Upper Valley space enthusiasts eager for Monday’s solar eclipse

Students use their thumbs to block out the light from a flashlight, demonstrating how proximity allows the moon to completely block out the sun during a solar eclipse during a presentation by Rob Hanson at the Prosper Valley School in South Pomfret, Vt., on Wednesday, April 3, 2024. A total solar eclipse will pass over northern Vermont and New Hampshire on Monday afternoon. (Valley News / Report For America - Alex Driehaus) Copyright Valley News. May not be reprinted or used online without permission. Send requests to permission@vnews.com.

Students use their thumbs to block out the light from a flashlight, demonstrating how proximity allows the moon to completely block out the sun during a solar eclipse during a presentation by Rob Hanson at the Prosper Valley School in South Pomfret, Vt., on Wednesday, April 3, 2024. A total solar eclipse will pass over northern Vermont and New Hampshire on Monday afternoon. (Valley News / Report For America - Alex Driehaus) Copyright Valley News. May not be reprinted or used online without permission. Send requests to permission@vnews.com. Valley News / Report For America — Alex Driehaus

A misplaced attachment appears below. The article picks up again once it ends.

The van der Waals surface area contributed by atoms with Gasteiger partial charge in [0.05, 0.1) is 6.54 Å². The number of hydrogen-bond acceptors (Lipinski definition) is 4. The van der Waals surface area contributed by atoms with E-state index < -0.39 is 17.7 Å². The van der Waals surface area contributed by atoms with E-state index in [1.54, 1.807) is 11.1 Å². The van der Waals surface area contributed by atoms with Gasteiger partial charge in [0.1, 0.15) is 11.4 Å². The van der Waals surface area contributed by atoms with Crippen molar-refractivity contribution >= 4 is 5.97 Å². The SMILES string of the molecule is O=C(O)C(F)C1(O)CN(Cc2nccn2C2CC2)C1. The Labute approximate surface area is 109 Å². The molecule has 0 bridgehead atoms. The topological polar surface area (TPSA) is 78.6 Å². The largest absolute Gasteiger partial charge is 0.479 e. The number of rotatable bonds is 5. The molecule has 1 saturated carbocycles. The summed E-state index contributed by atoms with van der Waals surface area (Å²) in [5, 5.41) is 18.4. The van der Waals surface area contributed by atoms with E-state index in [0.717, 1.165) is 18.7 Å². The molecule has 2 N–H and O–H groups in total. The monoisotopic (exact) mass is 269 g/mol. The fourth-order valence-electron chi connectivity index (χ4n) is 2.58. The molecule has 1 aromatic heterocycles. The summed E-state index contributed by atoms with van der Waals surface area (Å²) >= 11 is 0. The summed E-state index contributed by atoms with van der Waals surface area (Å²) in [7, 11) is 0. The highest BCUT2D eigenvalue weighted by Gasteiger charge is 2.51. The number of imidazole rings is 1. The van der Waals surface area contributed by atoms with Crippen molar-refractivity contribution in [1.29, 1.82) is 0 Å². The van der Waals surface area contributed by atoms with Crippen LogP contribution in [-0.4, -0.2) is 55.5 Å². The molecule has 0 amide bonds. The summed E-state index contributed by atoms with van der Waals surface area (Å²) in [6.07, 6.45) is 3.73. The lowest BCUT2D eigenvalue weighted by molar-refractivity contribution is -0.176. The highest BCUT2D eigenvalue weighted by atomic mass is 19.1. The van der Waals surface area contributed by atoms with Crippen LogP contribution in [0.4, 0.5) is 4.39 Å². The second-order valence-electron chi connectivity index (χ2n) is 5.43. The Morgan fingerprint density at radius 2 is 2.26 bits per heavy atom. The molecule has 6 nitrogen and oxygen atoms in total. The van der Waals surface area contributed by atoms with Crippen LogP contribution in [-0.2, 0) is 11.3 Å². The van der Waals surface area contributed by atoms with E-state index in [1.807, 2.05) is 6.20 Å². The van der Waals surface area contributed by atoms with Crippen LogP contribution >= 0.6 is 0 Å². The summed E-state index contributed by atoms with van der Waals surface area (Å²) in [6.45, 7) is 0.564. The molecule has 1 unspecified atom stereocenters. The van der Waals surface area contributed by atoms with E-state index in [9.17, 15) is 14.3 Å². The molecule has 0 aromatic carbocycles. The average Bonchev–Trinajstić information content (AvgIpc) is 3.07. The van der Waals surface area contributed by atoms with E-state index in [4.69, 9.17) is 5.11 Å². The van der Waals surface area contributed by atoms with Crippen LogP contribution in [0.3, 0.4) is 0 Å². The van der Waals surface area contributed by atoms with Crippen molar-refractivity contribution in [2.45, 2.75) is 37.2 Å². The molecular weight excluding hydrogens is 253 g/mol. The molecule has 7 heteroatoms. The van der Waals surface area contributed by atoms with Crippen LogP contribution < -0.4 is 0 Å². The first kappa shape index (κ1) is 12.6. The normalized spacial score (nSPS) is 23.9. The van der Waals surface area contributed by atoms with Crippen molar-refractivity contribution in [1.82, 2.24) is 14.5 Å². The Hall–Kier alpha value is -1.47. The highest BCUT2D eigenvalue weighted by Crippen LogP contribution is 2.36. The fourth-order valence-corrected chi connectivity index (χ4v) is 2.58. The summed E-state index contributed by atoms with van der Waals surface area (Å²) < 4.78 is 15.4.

Rob Hanson, co-director of Horizons Observatory, adjusts the angle of the observatory’s telescope at the Prosper Valley School in South Pomfret, Vt., on Wednesday, April 3, 2024. The 14-inch Celestron telescope was donated by Mundy Wilson in 2002, prompting the construction of the observatory, which has created opportunities for students and community members to participate in astronomy research and astrophotography. (Valley News / Report For America - Alex Driehaus) Copyright Valley News. May not be reprinted or used online without permission. Send requests to permission@vnews.com.

Rob Hanson, co-director of Horizons Observatory, adjusts the angle of the observatory’s telescope at the Prosper Valley School in South Pomfret, Vt., on Wednesday, April 3, 2024. The 14-inch Celestron telescope was donated by Mundy Wilson in 2002, prompting the construction of the observatory, which has created opportunities for students and community members to participate in astronomy research and astrophotography. (Valley News / Report For America - Alex Driehaus) Copyright Valley News. May not be reprinted or used online without permission. Send requests to permission@vnews.com. Valley News / Report For America photographs — Alex Driehaus